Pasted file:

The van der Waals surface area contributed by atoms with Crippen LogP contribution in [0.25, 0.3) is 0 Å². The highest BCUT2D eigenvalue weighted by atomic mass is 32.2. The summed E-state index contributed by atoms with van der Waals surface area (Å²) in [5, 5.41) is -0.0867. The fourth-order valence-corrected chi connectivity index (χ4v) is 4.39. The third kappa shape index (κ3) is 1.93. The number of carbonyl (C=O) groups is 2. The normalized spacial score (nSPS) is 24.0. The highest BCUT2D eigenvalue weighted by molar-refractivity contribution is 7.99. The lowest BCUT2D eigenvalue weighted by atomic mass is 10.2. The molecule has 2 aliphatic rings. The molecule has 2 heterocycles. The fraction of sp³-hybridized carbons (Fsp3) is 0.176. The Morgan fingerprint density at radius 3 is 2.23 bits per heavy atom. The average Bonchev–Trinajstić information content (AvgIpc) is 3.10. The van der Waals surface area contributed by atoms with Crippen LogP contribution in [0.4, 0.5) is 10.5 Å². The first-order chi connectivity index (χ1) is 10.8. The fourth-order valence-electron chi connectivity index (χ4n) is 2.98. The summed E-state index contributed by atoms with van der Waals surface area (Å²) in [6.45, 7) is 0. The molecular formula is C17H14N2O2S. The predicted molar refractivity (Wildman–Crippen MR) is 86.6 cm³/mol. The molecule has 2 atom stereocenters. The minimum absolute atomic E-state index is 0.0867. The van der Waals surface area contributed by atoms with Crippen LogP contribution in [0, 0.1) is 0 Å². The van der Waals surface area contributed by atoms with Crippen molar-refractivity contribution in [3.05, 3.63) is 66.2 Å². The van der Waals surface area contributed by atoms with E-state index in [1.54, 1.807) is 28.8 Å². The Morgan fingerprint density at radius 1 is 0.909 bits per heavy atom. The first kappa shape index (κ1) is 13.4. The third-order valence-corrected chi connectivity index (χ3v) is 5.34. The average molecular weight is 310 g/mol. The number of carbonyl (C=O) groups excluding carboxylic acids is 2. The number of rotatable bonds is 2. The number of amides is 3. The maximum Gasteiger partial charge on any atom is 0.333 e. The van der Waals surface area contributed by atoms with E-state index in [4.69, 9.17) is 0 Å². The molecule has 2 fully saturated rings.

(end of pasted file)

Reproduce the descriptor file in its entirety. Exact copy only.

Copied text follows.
The van der Waals surface area contributed by atoms with Crippen LogP contribution in [0.25, 0.3) is 0 Å². The highest BCUT2D eigenvalue weighted by atomic mass is 32.2. The summed E-state index contributed by atoms with van der Waals surface area (Å²) in [5, 5.41) is -0.0867. The fourth-order valence-corrected chi connectivity index (χ4v) is 4.39. The third kappa shape index (κ3) is 1.93. The number of carbonyl (C=O) groups is 2. The normalized spacial score (nSPS) is 24.0. The highest BCUT2D eigenvalue weighted by molar-refractivity contribution is 7.99. The lowest BCUT2D eigenvalue weighted by atomic mass is 10.2. The molecule has 2 aliphatic rings. The molecule has 2 heterocycles. The fraction of sp³-hybridized carbons (Fsp3) is 0.176. The Morgan fingerprint density at radius 3 is 2.23 bits per heavy atom. The average Bonchev–Trinajstić information content (AvgIpc) is 3.10. The van der Waals surface area contributed by atoms with Crippen LogP contribution in [0.4, 0.5) is 10.5 Å². The first-order chi connectivity index (χ1) is 10.8. The fourth-order valence-electron chi connectivity index (χ4n) is 2.98. The summed E-state index contributed by atoms with van der Waals surface area (Å²) in [6.45, 7) is 0. The molecular formula is C17H14N2O2S. The predicted molar refractivity (Wildman–Crippen MR) is 86.6 cm³/mol. The molecule has 2 atom stereocenters. The minimum absolute atomic E-state index is 0.0867. The van der Waals surface area contributed by atoms with Crippen LogP contribution in [0, 0.1) is 0 Å². The van der Waals surface area contributed by atoms with Crippen molar-refractivity contribution in [3.05, 3.63) is 66.2 Å². The van der Waals surface area contributed by atoms with E-state index in [1.54, 1.807) is 28.8 Å². The Morgan fingerprint density at radius 1 is 0.909 bits per heavy atom. The first kappa shape index (κ1) is 13.4. The third-order valence-corrected chi connectivity index (χ3v) is 5.34. The average molecular weight is 310 g/mol. The number of carbonyl (C=O) groups excluding carboxylic acids is 2. The number of rotatable bonds is 2. The number of amides is 3. The maximum Gasteiger partial charge on any atom is 0.333 e. The van der Waals surface area contributed by atoms with E-state index in [4.69, 9.17) is 0 Å². The molecule has 2 fully saturated rings.